Scaling your rental property portfolio requires as much planning as it does money.
In many ways, planning is more important than money because an experienced real estate investor knows how to work with monetary limitations. In contrast, an unskilled investor risks squandering whatever advantages they have. For this reason, every step along the journey of scaling your portfolio is also an opportunity to become a more savvy investor, which will only help you in the long run.
Here are some considerations to aid your growth:
1. 30 Year Fixed Rate Mortgages
With a 30 year fixed-rate mortgage, you'll be able to pay a lower interest rate on your property, which will leave you with more money to reinvest.
2. Hire a Property Manager
At some point, you'll have so many properties that you won't have the time or mental resources to manage them all. Depending on the market your property is in and the level of services chosen, for 6 to 12% of your monthly collected rent a property manager will screen tenants for you, take care of rent collection, arrange for repairs, make sure you're not violating any local ordinances, and manage a slew of other issues.
3. Screen Tenants
You should always include vacancies in your budget, but you also want to reduce vacancies or problem tenants' likelihood in general. This is where stricter criteria for tenants can be helpful when screening to get the best tenants for your rental property. Require co-signers and several references (preferable including their last landlord).
4. Live Frugally
The income you make off your investment properties should only be reinvested into your business. Don't use your new income to improve your lifestyle with new clothes, a car, renovating your own home, etc. You never know when your rental properties may need repair or when you might be hit with a vacancy. In general, you should have your savings account unrelated to your business for personal use or emergencies.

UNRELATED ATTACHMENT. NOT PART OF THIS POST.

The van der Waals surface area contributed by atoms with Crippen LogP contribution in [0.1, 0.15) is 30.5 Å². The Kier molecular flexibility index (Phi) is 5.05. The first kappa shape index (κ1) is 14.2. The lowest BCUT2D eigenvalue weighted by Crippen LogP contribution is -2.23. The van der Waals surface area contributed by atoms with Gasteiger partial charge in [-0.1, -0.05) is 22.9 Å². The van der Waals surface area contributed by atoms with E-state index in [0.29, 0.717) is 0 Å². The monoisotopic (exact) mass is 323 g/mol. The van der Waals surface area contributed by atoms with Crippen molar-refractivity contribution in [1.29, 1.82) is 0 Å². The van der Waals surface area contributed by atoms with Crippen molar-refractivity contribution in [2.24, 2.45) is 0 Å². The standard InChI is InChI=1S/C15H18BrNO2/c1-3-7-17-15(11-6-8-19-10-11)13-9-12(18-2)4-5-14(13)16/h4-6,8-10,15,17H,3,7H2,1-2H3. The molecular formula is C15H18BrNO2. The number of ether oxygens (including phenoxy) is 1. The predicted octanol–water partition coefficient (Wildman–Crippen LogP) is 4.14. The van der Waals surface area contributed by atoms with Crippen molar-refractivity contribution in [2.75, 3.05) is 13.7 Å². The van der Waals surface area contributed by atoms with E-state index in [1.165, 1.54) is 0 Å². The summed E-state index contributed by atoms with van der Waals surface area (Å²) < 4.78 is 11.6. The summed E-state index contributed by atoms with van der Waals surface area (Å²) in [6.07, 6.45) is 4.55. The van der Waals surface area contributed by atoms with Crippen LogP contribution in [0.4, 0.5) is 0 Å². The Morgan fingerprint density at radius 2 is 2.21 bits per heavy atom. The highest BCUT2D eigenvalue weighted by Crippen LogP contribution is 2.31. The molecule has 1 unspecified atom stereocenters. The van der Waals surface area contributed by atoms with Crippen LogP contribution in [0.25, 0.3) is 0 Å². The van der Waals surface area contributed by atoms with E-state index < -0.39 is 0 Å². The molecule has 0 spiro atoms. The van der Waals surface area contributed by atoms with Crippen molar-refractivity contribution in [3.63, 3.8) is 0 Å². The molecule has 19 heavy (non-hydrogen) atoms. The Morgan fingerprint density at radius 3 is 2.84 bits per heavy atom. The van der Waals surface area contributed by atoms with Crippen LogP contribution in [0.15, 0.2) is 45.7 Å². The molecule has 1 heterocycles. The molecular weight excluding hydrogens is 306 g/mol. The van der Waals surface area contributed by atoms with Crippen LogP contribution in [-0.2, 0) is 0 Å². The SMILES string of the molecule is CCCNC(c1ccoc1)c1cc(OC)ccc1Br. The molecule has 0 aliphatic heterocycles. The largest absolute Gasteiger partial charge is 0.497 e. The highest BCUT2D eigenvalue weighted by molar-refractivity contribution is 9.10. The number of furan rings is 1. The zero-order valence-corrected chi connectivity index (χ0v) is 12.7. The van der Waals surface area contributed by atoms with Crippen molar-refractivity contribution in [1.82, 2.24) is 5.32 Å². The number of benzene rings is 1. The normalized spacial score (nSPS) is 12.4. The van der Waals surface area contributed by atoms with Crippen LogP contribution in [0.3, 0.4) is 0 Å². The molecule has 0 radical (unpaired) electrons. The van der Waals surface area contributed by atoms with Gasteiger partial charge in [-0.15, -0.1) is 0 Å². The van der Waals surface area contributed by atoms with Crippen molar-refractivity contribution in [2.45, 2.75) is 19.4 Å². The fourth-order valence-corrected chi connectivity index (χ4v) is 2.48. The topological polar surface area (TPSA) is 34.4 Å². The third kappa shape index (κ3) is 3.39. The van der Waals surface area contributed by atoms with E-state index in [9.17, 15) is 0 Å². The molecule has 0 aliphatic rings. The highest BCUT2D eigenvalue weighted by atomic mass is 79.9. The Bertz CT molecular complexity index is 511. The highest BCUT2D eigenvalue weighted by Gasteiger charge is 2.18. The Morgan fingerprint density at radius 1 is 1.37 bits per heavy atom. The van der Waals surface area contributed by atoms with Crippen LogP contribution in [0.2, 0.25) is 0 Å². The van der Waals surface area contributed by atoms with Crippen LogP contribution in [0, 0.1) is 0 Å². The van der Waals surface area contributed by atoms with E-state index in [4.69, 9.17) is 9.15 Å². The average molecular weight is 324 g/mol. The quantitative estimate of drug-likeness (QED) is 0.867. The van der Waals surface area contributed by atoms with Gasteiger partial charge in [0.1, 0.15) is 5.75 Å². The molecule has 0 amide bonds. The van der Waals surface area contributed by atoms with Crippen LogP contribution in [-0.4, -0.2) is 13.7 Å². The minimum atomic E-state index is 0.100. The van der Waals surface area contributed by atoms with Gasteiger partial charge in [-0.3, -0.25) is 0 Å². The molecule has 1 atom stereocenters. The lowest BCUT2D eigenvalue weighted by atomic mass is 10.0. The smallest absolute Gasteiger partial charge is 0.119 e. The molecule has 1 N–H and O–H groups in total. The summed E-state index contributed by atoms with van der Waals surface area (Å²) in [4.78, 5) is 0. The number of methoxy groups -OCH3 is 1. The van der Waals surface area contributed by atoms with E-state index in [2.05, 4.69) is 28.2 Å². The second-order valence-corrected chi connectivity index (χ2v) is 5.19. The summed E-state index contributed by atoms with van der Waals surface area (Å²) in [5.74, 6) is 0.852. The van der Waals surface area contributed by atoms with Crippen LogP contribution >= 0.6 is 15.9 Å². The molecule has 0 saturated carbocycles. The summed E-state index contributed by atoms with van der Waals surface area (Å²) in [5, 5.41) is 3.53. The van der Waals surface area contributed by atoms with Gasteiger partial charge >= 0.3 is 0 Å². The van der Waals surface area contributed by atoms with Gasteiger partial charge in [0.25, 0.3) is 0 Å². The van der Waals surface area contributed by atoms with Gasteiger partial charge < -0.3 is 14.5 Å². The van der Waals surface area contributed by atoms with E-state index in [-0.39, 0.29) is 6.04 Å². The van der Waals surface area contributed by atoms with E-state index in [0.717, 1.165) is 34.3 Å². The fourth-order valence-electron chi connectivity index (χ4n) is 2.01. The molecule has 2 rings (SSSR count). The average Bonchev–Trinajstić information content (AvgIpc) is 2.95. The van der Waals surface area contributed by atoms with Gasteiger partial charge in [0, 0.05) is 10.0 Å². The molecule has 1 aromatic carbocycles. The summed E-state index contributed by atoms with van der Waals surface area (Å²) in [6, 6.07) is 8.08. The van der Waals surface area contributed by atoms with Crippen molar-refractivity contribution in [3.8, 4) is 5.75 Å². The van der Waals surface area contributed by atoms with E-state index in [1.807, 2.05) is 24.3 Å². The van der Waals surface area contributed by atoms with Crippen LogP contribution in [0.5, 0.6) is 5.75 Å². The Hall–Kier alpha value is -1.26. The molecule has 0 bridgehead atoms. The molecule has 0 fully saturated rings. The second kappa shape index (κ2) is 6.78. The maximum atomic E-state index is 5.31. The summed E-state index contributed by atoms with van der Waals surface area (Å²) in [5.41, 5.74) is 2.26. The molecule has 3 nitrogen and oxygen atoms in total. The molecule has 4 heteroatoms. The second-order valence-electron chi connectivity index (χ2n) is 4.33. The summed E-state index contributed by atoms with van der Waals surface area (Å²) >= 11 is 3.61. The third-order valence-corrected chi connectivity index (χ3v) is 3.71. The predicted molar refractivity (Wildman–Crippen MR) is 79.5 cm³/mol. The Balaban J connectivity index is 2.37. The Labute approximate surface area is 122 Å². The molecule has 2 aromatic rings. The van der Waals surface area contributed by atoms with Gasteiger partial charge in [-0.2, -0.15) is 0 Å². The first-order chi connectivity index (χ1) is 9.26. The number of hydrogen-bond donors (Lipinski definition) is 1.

5. Gain Experience
If you start by doing small deals, you'll learn what does and doesn't work for you and discover your niche. Successful real estate investors pick a niche, refine their skills over time, and become experts. As you gain experience, you can start to look for greater opportunities.
6. Develop a Network
Networking is indispensable in real estate. You need to help and be helped by other real estate professionals. This way, you'll grow your knowledge base and access greater resources like reputable contractors or great deals. You'll also have more eyes and ears on the ground to track trends and new developments.
7. Know Good Contractors
Your properties will inevitably need repairs, both big and small. For this reason, having access to trusted contractors of all kinds is a must. You don't want to scramble in the face of an emergency or have a minor repair turn into a huge undertaking because you didn't have the right contractors already in mind.
8. Find Alternative Forms of Funding
Because conventional lenders look at your debt to income ratio, eventually, you'll have to move on to commercial loans or use other forms of financing. Yes, you can have a family member, like a spouse, take the loans out in their name, but eventually, you'll run into the same issue. Having an extensive network can make finding funding easier.
9. Take Your Time
Avoid shortcuts or trying to scale your investments too quickly. You can burn out, make poor decisions, compromise your resources, or leave yourself vulnerable to emergencies. That's why having a reliable network, knowing good contractors, reinvesting in your own business, gaining experience, and being frugal are essential.
Investing time in learning through books, podcasts, webinars and online forums are also essential activities.
10. Time Management
The more properties you own, the more time will be demanded of you. Even if you're using a property management company, you can still save time in other ways. Hire a real estate CPA. Use online rental payment software to reduce late payment and tenant tensions/interactions.
By adequately delegating responsibility, you'll have more time to focus on the tasks that only you can do: making sure your business is running how you want it to and meeting your goals.
11. Don’t be Bound to a Single Market